We are creatures of habit. Most often our decisions are less than tremendous – they’re exercises in functional efficiency, habituated patterns of modest resistance. I face an actual decision. A literal fork in the road. It’s unsettling.
Last week we discovered that Ethiopia has changed its immigration policy. They are no longer issuing tourist visas, except at the airport in Addis Ababa and to residents in their home country. Online, people reported month long turnarounds from the Ethiopian embassy in Washington. The only way for us to make it into Addis would be to fly in. Difficult and expensive as we have bicycles.
We’re cornered. We came from the south. We don’t want to go west. The Congo is struggling after decades of war that killed millions. And they don’t speak English. To go east is to enter Kenya and then end our journey early in Nairobi. That’s an option. Maybe the wisest. But there’s another option, to go north.
North of Uganda stands Sudan, the largest nation in Africa, it’s Texas times four, a land of desert, delta and brush, Arabs, Christians and animists. It too has struggled with war. The South began rebelling in 1955. Peace came fifty years later, kind-of. Last year, the South voted for succession to become on July 9th the world’s youngest nation.
There are many good reasons to not go to South Sudan. The conflict was devastating. Millions died. Millions more became refugees. To say the nation is undeveloped is an understatement. Rurally, less than 5% graduate from primary school. There is no national economy, no university, few paved roads (less than 50k / 30 miles), limited security, limited healthcare (e.g. three surgeons, total), limited governance, limited sanitation.
The official line is clear, “The Embassy advises against any travel in or through Sudan due to the turbulent and unpredictable security environment.” The travel warnings are chilling. I’ve read them each a good dozen times. There are reports of banditry, violent crime, competing militias and growing threats of imminent interstate war.
People I really respect have advised me that to go north is reckless. What will they say, if I end up in a ditch jailed mugged dehydrated dead? The fool. I fear that. I fear that maybe I’m committing the people who love me most to a week of anxious worrying, or much worse yet, to picking up the pieces. I fear that. To recklessly impose on others – there’s not much worse than that.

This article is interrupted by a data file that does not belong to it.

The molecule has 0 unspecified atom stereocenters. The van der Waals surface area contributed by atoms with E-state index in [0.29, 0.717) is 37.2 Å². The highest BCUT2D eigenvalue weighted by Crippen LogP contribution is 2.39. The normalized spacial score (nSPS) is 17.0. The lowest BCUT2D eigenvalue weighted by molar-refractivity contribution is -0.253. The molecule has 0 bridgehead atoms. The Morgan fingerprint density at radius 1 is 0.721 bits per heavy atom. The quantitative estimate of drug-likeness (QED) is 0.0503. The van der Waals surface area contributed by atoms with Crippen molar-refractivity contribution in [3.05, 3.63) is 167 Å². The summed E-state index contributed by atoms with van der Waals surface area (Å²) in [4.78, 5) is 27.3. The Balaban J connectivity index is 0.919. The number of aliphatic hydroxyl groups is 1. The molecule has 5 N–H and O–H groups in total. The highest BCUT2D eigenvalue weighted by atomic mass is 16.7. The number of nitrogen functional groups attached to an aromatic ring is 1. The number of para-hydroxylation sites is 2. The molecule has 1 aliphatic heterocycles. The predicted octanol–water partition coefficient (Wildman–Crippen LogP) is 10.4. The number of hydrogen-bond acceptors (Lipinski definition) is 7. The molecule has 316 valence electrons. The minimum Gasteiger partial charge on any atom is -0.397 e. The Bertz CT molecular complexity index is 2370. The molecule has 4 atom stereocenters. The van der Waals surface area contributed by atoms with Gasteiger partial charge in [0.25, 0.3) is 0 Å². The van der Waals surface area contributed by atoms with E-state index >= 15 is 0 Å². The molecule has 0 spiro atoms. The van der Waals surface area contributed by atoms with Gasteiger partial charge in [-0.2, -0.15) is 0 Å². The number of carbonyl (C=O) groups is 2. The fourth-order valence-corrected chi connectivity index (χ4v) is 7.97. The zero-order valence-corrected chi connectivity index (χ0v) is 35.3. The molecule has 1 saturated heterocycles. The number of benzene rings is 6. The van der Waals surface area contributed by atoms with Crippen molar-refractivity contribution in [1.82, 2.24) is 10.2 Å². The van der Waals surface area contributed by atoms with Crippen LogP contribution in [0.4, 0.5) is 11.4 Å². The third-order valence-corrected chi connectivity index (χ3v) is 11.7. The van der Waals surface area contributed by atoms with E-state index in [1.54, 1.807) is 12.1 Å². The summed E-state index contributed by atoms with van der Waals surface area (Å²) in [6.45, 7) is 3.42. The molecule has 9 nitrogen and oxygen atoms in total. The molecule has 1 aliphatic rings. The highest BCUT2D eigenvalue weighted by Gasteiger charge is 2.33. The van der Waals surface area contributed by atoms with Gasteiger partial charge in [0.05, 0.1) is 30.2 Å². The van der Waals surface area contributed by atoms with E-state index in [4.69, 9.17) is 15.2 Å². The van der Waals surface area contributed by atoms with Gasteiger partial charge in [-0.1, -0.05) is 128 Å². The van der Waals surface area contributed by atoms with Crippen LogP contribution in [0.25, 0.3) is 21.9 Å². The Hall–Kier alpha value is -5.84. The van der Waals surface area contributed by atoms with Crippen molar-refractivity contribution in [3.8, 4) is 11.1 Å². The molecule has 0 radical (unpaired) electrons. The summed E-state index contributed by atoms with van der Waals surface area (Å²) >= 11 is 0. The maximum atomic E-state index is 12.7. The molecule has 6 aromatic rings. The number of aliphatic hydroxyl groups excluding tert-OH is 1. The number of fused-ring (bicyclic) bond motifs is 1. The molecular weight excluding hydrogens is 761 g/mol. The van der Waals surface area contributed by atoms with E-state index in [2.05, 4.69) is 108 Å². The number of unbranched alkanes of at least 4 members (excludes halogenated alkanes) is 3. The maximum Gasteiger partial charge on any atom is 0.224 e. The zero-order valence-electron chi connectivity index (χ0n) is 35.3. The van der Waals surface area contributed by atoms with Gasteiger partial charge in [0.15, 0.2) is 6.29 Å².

For the past week I have weighed my options. We cannot escape our history. I am born an American. To be born in South Sudan is to be unlucky, it’s to be born into a war torn society with few of the comforts of even 19th century modernity. And yet, we go through South Sudan – on bicycles – because despite that, I think we’ll be safe.
I wouldn’t go there if I didn’t. Cycling Africa, I’ve gotten the sense the cliché is valid – that a basic level people everywhere have similar simple good intentions. It’s true that South Sudan is poor and that desperation and inequality cause violence, but at present there is less desperation and more hope than at any other time. They believed in their nation so greatly that for fifty years they sent their sons to die. They are now one sovereign people. They have something to prove. I want to give them that chance. I want to see their traditional cultures, I want to see the birth of their nation, of hope, to believe that people can rise above their origins. That’s naive and maybe foolhardy but if I can’t travel that road, I don’t know if I’d know if I’d want to travel any.
In few days time, we cross a bridge to a new nation. We will cycle only in day light and only the well trodden tracks. We will seek out trustworthy people and we will trust them as others have trusted us. Our fate is in the hands of Hermes, the people of South Sudan, to the open road – we ride onward.
As electricity and internet will be lacking, updates will be few and far between. Wish us luck!